Fibromyalgia syndrome in chronic disabling occupational musculoskeletal disorders: Prevalence, risk factors, and posttreatment outcomes

Krista J. Howard, Tom G. Mayer, Randy Neblett, Yoheli Perez, Howard Cohen, Robert J. Gatchel

Research output: Contribution to journalArticle

17 Scopus citations

Abstract

Objective: To identify the prevalence, risk factors, and treatment outcomes of patients with chronic disabling occupational musculoskeletal disorders (CDOMD) who met criteria for fibromyalgia. Methods: This was a prospective prognostic study of a consecutive cohort of CDOMD patients (n = 449) admitted for treatment. Patients were assessed for chronic widespread pain and fibromyalgia. The measures included demographic, injury-related and occupational information, psychosocial measures, and 1-year work status follow-up. Results: The CDOMD patients with fibromyalgia reported higher-level psychosocial distress. Women with fibromyalgia were 9.6 times less likely to return to work 1-year posttreatment and, of those who did, were 4.3 times less likely to retain work. Conclusions: Of this cohort, 23.2% patients met criteria for fibromyalgia. Patients with fibromyalgia were found to show greater psychosocial distress and significantly poorer rates of work return and work retention 1-year postrehabilitation.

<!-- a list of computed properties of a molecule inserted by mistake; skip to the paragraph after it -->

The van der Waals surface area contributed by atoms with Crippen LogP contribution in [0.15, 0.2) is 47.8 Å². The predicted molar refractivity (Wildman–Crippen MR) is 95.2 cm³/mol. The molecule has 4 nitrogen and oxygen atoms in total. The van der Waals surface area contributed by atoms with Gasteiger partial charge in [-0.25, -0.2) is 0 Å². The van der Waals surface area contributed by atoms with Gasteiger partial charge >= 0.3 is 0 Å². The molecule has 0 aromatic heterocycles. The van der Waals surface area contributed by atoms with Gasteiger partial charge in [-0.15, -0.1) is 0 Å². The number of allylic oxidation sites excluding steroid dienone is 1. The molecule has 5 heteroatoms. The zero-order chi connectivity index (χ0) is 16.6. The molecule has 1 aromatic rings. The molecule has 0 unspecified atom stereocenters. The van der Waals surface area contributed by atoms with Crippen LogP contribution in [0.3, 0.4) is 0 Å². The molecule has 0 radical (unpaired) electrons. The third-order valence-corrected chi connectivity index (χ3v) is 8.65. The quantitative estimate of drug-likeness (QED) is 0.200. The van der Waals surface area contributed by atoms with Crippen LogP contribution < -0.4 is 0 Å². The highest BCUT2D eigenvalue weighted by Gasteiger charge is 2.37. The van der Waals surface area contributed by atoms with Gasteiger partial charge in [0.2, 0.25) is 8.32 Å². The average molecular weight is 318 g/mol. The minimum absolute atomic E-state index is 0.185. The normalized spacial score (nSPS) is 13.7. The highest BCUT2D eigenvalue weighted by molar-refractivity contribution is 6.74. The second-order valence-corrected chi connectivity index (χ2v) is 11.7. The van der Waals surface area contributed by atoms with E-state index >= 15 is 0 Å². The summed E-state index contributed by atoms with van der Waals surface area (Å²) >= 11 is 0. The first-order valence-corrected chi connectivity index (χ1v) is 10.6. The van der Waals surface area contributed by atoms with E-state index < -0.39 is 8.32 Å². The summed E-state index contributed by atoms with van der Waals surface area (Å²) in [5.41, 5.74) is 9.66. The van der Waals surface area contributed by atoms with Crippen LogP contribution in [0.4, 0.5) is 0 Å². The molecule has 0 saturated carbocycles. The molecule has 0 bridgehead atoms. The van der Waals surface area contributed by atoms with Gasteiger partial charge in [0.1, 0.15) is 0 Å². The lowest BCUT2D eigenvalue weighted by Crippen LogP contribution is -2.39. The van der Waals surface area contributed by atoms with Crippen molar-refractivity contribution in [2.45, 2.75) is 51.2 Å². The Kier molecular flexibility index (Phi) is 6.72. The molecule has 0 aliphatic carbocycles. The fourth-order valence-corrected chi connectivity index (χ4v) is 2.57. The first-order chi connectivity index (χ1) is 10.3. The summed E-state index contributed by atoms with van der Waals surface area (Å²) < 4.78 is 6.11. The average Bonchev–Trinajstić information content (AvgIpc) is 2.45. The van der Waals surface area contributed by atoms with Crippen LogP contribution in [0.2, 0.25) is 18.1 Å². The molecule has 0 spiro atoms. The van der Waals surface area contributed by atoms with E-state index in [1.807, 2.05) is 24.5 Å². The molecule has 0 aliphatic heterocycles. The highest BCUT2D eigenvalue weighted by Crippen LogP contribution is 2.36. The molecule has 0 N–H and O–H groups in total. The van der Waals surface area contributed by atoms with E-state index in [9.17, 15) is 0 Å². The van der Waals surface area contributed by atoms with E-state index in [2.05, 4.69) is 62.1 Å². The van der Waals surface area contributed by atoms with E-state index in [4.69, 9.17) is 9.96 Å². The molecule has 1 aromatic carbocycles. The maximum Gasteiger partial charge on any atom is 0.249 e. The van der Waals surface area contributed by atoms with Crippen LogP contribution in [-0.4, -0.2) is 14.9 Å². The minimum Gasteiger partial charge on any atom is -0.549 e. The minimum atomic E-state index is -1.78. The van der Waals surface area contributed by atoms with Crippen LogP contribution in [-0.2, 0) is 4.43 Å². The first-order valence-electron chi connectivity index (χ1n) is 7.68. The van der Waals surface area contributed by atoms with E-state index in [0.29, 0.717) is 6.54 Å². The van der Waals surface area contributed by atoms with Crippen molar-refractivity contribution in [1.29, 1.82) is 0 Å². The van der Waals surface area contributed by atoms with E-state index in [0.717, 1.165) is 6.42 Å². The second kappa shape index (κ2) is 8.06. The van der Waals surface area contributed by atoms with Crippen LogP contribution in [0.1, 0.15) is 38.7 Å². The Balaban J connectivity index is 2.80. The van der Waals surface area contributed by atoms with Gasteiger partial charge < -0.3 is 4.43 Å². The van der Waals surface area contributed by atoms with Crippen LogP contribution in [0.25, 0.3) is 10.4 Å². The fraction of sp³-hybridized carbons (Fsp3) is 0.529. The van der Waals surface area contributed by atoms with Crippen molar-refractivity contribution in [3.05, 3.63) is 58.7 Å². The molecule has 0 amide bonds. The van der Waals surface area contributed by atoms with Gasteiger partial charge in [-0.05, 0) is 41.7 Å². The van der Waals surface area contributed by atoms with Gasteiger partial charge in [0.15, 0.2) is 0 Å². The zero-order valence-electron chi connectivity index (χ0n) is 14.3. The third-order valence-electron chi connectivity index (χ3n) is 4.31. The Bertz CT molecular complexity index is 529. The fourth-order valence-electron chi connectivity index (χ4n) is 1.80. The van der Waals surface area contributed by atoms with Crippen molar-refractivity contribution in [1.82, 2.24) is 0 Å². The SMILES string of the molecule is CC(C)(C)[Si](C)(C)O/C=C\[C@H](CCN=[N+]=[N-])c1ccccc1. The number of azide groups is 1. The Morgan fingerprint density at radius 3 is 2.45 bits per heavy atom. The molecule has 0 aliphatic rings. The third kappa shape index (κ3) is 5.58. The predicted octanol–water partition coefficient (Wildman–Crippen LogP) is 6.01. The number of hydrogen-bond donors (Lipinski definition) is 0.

Original languageEnglish
Pages (from-to)1186-1191
Number of pages6
JournalJournal of Occupational and Environmental Medicine
Volume52
Issue number12
DOIs
StatePublished - 1 Dec 2010

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